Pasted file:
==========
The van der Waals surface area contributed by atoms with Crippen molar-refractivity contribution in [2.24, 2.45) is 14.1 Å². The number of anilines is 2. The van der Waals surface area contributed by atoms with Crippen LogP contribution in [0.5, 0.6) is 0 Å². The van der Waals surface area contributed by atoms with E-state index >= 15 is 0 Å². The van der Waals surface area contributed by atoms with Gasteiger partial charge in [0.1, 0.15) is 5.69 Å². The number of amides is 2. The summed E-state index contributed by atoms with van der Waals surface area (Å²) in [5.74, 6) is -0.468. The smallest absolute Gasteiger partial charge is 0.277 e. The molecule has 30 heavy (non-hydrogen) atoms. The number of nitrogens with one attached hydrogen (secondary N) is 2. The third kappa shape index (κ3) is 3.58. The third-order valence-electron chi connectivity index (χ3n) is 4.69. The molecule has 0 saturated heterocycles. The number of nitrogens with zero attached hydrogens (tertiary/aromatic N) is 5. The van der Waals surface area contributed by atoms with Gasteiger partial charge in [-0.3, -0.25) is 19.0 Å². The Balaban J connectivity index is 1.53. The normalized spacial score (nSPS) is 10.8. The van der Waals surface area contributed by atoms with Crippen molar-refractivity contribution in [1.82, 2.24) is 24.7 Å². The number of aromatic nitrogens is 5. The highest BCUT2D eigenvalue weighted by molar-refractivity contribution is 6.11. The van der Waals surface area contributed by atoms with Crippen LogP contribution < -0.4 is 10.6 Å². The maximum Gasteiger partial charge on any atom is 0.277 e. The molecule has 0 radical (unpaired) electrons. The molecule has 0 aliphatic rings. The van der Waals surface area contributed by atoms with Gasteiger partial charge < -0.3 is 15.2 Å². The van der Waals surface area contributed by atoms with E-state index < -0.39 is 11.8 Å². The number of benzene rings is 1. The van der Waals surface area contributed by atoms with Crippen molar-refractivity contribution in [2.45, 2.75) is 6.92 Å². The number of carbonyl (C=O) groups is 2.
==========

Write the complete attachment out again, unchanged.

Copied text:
The van der Waals surface area contributed by atoms with Crippen molar-refractivity contribution in [2.24, 2.45) is 14.1 Å². The number of anilines is 2. The van der Waals surface area contributed by atoms with Crippen LogP contribution in [0.5, 0.6) is 0 Å². The van der Waals surface area contributed by atoms with E-state index >= 15 is 0 Å². The van der Waals surface area contributed by atoms with Gasteiger partial charge in [0.1, 0.15) is 5.69 Å². The number of amides is 2. The summed E-state index contributed by atoms with van der Waals surface area (Å²) in [5.74, 6) is -0.468. The smallest absolute Gasteiger partial charge is 0.277 e. The molecule has 30 heavy (non-hydrogen) atoms. The number of nitrogens with one attached hydrogen (secondary N) is 2. The third kappa shape index (κ3) is 3.58. The third-order valence-electron chi connectivity index (χ3n) is 4.69. The molecule has 0 saturated heterocycles. The number of nitrogens with zero attached hydrogens (tertiary/aromatic N) is 5. The van der Waals surface area contributed by atoms with Gasteiger partial charge in [-0.3, -0.25) is 19.0 Å². The Balaban J connectivity index is 1.53. The normalized spacial score (nSPS) is 10.8. The van der Waals surface area contributed by atoms with Crippen molar-refractivity contribution in [1.82, 2.24) is 24.7 Å². The number of aromatic nitrogens is 5. The highest BCUT2D eigenvalue weighted by molar-refractivity contribution is 6.11. The van der Waals surface area contributed by atoms with Crippen LogP contribution < -0.4 is 10.6 Å². The maximum Gasteiger partial charge on any atom is 0.277 e. The molecule has 0 radical (unpaired) electrons. The molecule has 0 aliphatic rings. The van der Waals surface area contributed by atoms with Gasteiger partial charge < -0.3 is 15.2 Å². The van der Waals surface area contributed by atoms with E-state index < -0.39 is 11.8 Å². The number of benzene rings is 1. The van der Waals surface area contributed by atoms with Crippen molar-refractivity contribution in [2.45, 2.75) is 6.92 Å². The number of carbonyl (C=O) groups is 2.